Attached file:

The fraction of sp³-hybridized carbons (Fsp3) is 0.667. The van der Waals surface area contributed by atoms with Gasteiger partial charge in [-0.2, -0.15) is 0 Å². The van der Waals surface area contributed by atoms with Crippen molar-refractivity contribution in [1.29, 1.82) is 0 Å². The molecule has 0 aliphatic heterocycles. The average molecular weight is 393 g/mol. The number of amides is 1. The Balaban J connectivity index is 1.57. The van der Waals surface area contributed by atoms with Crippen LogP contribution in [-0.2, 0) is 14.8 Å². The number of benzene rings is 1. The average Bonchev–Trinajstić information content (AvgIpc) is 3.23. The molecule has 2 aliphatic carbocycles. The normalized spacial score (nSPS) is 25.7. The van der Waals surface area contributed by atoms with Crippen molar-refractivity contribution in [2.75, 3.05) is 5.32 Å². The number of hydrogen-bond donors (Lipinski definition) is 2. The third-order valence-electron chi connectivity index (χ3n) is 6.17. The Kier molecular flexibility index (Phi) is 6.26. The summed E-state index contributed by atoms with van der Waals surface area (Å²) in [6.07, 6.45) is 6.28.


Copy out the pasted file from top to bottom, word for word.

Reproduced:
The fraction of sp³-hybridized carbons (Fsp3) is 0.667. The van der Waals surface area contributed by atoms with Gasteiger partial charge in [-0.2, -0.15) is 0 Å². The van der Waals surface area contributed by atoms with Crippen molar-refractivity contribution in [1.29, 1.82) is 0 Å². The molecule has 0 aliphatic heterocycles. The average molecular weight is 393 g/mol. The number of amides is 1. The Balaban J connectivity index is 1.57. The van der Waals surface area contributed by atoms with Crippen LogP contribution in [-0.2, 0) is 14.8 Å². The number of benzene rings is 1. The average Bonchev–Trinajstić information content (AvgIpc) is 3.23. The molecule has 2 aliphatic carbocycles. The normalized spacial score (nSPS) is 25.7. The van der Waals surface area contributed by atoms with Crippen molar-refractivity contribution in [2.75, 3.05) is 5.32 Å². The number of hydrogen-bond donors (Lipinski definition) is 2. The third-order valence-electron chi connectivity index (χ3n) is 6.17. The Kier molecular flexibility index (Phi) is 6.26. The summed E-state index contributed by atoms with van der Waals surface area (Å²) in [6.07, 6.45) is 6.28.